56 online
Most Popular Choices
Share on Facebook 25 Printer Friendly Page More Sharing
OpEdNews Op Eds   

Jim Cramer-Style Infotainment: CNBC Journalists Embed Themselves in America's Financial Crisis

By       (Page 1 of 8 pages)   4 comments
Follow Me on Twitter     Message Kevin Gosztola
Become a Fan
  (62 fans)


(Image by Unknown Owner)   Details   DMCA

While the dust may have settled from the two and a half segment interview between Jon Stewart and Mad Money’s Jim Cramer from CNBC on Thursday, I doubt that anyone could be satisfied with what has occurred in the aftermath. The press reaction to what was said has proven that financial news as entertainment or infotainment harms society and impacts the level of conversation and discourse severely.


Nearly a week later, has anyone seen signs that CNBC is going to return to the fundamentals of reporting? Is CNBC going to hire a few vibrant muckrakers to boost ratings and break the monotony that financial tickers and incessant talk of financial data creates on the network?


For the most part, it seems like financial "journalists" who appear on television are embedded in this crisis like journalists were embedded in the U.S. military during the Iraq War. There seems to be an understood agreement (or maybe a contractual obligation) to not beat up on Wall Street, to not fan the flames of populism. 


A coalition of outspoken media critics and progressives has formed and continues to form under the name, “Fix CNBC.” In response to Jon Stewart's Edward R. Murrow-esque interview, the coalition calls upon Americans to push “CNBC to do strong, watchdog journalism.”


A petition invites Americans to urge CNBC to ask tough questions to Wall Street, debunk lies, and report the truth instead of conducting “PR for Wall Street” and instead of being “obsessed with getting “access” to failed CEOs,” which has to the willfull passing on of misinformation to the public for years.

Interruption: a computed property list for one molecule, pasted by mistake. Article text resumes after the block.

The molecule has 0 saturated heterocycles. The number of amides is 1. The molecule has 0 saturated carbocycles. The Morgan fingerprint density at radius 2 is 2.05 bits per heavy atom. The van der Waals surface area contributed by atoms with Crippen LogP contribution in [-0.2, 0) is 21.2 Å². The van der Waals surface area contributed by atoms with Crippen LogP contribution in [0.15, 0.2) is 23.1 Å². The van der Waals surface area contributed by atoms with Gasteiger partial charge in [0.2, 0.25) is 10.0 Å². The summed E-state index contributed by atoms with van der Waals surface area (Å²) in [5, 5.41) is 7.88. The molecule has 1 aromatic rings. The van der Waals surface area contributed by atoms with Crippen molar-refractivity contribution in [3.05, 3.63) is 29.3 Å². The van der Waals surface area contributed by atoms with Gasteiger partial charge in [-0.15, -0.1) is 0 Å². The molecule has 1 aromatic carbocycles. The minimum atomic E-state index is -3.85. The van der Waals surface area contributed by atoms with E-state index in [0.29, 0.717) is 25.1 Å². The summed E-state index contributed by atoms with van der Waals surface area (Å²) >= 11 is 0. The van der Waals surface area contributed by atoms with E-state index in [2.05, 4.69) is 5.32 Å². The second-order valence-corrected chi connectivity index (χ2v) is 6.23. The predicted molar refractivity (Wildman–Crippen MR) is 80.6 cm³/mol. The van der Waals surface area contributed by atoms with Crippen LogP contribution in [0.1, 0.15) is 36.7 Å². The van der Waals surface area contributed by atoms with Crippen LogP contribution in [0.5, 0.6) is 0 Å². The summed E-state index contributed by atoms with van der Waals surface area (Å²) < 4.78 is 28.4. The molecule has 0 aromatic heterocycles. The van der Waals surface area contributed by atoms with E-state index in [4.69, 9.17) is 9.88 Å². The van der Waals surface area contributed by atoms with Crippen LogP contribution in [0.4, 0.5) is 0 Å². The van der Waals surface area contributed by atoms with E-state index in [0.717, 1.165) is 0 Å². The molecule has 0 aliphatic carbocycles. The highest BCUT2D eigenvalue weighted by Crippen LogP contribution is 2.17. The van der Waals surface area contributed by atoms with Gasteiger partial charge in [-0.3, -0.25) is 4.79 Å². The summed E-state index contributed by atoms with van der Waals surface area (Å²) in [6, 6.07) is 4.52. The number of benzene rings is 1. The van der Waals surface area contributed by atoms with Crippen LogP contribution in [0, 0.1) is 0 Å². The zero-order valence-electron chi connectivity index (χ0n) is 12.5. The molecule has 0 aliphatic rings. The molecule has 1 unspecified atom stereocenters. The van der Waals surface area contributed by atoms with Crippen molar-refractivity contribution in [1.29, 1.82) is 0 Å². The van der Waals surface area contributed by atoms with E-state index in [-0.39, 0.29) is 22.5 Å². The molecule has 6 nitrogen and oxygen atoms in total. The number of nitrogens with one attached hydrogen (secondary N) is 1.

But, can CNBC or any network be reformed? Why should Americans seek to reform CNBC?


First, we need to ask ourselves if we the people need a financial news network to, on a 24 hour basis with 17 hours of live television, report what is happening in the current financial crisis. News outlets traditionally have existed because people want to consume the journalism being put out by those who work at the outlet. 


Next Page  1  |  2  |  3  |  4  |  5  |  6  |  7  |  8

(Note: You can view every article as one long page if you sign up as an Advocate Member, or higher).

Must Read 1   Well Said 1   Supported 1  
Rate It | View Ratings

Kevin Gosztola Social Media Pages: Facebook page url on login Profile not filled in       Twitter page url on login Profile not filled in       Linkedin page url on login Profile not filled in       Instagram page url on login Profile not filled in

Kevin Gosztola is managing editor of Shadowproof Press. He also produces and co-hosts the weekly podcast, "Unauthorized Disclosure." He was an editor for OpEdNews.com
Go To Commenting
The views expressed herein are the sole responsibility of the author and do not necessarily reflect those of this website or its editors.
Follow Me on Twitter     Writers Guidelines

Contact AuthorContact Author Contact EditorContact Editor Author PageView Authors' Articles
Support OpEdNews

OpEdNews depends upon can't survive without your help.

If you value this article and the work of OpEdNews, please either Donate or Purchase a premium membership.

If you've enjoyed this, sign up for our daily or weekly newsletter to get lots of great progressive content.
Daily Weekly     OpEd News Newsletter
   (Opens new browser window)

Most Popular Articles by this Author:     (View All Most Popular Articles by this Author)

We Do Not Consent to Warrantless "Porno-Scanning" in Airports

How Private Prison Corporations Hope Arizona's SB1070 Will Lead to Internment Camps for Illegals

Do They Put Lipstick on Pigs at the Funny Farm?

Why the Battle Against TSA Groping and Body Scanners is Justified

Give Obama a Chance to Do What?

To View Comments or Join the Conversation:

Tell A Friend